The finishing touch for any billionaire's outdoor dining area


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May 03, 2023

The finishing touch for any billionaire's outdoor dining area

A new collection of sequin-bedecked ‘table gowns’ brings a splash of glamour

A new collection of sequin-bedecked ‘table gowns’ brings a splash of glamour to al fresco dining

Al fresco dining needn't mean throwing high style to the wind. As the evenings warm up, the garden table can become the social hub of the home, the scene for formal dinners as well as casual brunches; and there's no reason for dinner not to be dressed as elegantly as it would be indoors.

Summerill & Bishop, which has been adorning the smartest tables since launching its fashion-forward collection of table linens eight years ago, has upped the ante with its new Couture collection of glamorous, sequin-bedecked ‘table gowns’. With a camouflage design inspired by the mottled bark on the London plane trees that surround the brand's Holland Park flagship, each cloth is embellished with upwards of 260,000 sequins embroidered on to pure French linen.

The sequins are applied by specialist embroidery machines that are found only in Switzerland, and which are custom-made for sequin cutting. Each cloth is then retouched by hand, a 12-hour process, before being transported to London, where the final finishing and hemming are executed at the Summerill & Bishop studio.

The cloths, which are made to order, are currently available in three colourways: pictured is the khaki, yellow, dusty pink and white iteration. It's the perfect backdrop for a summer soirée, and best paired with white china, coloured glassware and candlelight, to heighten the shimmering effect of its reflective surface.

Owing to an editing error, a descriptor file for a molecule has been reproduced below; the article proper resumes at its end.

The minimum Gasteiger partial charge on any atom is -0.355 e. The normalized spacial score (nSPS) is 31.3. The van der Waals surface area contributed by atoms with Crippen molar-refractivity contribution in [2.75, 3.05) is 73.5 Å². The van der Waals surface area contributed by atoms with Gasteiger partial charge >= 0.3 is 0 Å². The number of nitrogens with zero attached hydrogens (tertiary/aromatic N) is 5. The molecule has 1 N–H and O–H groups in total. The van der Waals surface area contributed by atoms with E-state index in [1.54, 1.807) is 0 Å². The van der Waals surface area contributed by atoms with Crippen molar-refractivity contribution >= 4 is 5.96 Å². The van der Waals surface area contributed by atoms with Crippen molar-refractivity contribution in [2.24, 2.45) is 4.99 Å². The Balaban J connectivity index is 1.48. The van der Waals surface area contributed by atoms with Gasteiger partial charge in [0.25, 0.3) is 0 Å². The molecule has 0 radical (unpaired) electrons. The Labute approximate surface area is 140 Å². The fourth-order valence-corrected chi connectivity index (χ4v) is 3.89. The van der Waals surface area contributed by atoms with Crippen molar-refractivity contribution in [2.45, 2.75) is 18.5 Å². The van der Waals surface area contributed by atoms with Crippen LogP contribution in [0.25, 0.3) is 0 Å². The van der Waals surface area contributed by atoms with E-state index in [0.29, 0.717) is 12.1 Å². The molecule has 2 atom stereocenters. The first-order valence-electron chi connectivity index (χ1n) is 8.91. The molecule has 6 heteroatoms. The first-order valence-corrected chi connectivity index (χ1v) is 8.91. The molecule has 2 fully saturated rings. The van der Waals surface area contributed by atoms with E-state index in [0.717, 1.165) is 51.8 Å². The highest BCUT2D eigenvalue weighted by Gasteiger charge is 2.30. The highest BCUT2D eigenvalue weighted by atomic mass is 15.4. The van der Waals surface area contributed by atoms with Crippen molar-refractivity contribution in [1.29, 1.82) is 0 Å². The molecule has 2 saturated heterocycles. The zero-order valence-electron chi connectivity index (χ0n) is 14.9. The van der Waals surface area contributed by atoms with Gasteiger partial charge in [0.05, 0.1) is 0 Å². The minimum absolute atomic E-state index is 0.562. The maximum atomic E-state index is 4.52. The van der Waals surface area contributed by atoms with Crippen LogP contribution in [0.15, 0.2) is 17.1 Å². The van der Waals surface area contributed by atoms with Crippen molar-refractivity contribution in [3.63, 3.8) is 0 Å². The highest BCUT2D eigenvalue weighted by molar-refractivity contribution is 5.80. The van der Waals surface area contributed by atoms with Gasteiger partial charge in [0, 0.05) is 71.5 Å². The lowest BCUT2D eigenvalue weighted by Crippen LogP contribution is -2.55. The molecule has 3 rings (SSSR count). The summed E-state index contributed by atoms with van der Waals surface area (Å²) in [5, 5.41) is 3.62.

They are delicate, and have to be dry-cleaned, so these gowns are, perhaps, best reserved for only the tidiest of guests, but they do have a significant practical element: as they are so heavy with sequins, they are unlikely to waft around in the breeze as tablecloths made from lighter fabrics are apt to. Win.

Italian porcelain house Ginori 1735 has been quietly positioning itself as a fashion force in the past few years, launching collaborations with designers and brands such as Luke Edward Hall, Off-White and Luca Nichetto. This last has now masterminded the brand's first foray into interior design, with a homeware collection that encompasses furniture, fabrics and lamps, and which debuted recently during Milan Design Week.

The stars of the collection, in our view, are the sweet Dulcis armchair (above) and accompanying footstool, covered in a jacquard fabric inspired by Ginori's much-loved Oriente Italiano floral motif, which was created by the Milanese designer Gio Ponti in 1946 and has since been available in a rainbow of colours on the brand's porcelain tableware. The fabrics are produced by another Italian icon, fabric house Rubelli, while the blown-glass lamps in the collection are produced by Barovier & Toso, founded in Murano in 1295. Heritage never looked so fresh.